The car in front of me has a bumper sticker which looks approximately like this:
to which my immediate, almost reflexive response is:
Once I recover my breath, dab at the moist corners of my eyes with a hanky and cry ‘Mercy!’ a few times, I realise that the lights are green. We roll forward a few metres and they change again.
‘Parachuting,’ I mutter admiringly, and allow myself a brief visit to a far-off stage, where a supermodel is presenting me with the award for Put-Down of the Century.
‘Certainly, it’s a bit early,’ she is saying, ‘but with ninety-five years to go we just couldn’t imagine anyone topping this.’ With a demur little get-out-of-here wave, I step forward.
‘Never,’ continues the supermodel, waving the little statuette expansively just beyond my reach, ‘has such pithy cruelty been achieved so quickly from such a position of safety,’ she raves. I pause. The audience is beginning to look edgy. I reach for the statue, thinking to retrieve the situation with a short, magnanimous speech on the subject of the responsible use of wit.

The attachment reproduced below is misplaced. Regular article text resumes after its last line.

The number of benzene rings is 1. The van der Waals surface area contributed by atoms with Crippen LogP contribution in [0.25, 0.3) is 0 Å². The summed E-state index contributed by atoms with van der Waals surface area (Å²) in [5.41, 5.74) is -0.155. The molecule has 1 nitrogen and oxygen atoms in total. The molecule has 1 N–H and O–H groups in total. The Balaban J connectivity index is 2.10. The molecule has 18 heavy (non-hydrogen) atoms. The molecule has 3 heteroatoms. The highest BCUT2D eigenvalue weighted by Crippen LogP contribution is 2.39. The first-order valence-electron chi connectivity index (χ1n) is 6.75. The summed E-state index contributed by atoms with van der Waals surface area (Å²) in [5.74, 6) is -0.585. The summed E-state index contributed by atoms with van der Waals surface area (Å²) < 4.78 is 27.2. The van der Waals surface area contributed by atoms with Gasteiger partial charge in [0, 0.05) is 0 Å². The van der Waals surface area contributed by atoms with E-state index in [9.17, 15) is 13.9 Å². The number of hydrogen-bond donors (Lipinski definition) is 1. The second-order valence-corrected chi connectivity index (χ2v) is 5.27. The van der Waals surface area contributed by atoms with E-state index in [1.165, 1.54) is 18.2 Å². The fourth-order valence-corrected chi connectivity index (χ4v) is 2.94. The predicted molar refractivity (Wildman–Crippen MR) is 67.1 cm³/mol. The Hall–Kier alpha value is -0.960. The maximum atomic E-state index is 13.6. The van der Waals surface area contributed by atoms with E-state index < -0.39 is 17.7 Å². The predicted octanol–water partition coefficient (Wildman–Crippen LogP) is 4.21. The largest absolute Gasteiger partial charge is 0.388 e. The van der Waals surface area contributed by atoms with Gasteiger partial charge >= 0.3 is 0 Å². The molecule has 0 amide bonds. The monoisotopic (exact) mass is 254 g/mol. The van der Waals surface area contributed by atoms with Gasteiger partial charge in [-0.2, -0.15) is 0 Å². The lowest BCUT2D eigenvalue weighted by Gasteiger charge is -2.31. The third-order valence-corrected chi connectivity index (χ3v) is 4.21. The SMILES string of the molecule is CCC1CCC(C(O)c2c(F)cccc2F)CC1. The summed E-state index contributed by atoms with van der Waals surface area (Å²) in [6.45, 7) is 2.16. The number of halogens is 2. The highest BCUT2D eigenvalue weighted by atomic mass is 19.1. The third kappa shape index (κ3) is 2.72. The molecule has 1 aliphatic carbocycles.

The supermodel, however, can’t be stopped. ‘I mean, think about it,’ she enthuses, to a now silent room. ‘Someone out there has toiled to make that bumper sticker, choosing the exact words that inspired this driver to make it his small message of hope to the world, and then pow! Pulverised in a second by the acid Larkin wit.’
People are leaving now. ‘Listen,’ I try to say, ‘can I just …’
But the band begin to play me off, a big blaring brass section made up entirely of car horns.
The light is green again. I quickly change lanes, so at the next red light the sticker car and I are side by side. I roll down my window.
‘Nice sticker,’ I call out. The young man in sunglasses turns his head very slightly towards me, his face blank. ‘Your bumper sticker,’ I say weakly, suddenly wishing I hadn’t done this. ‘It’s really nice. Really.’ I point to his rear bumper as an aid to comprehension. He looks over his shoulder, then back at me. The lights go green. He pulls away. I force out a jolly two-thumbs up, then drive on in a cold sweat. I may be humiliated, I think, but my conscience is clear.
I pass him again a few streets later. He gives me the finger.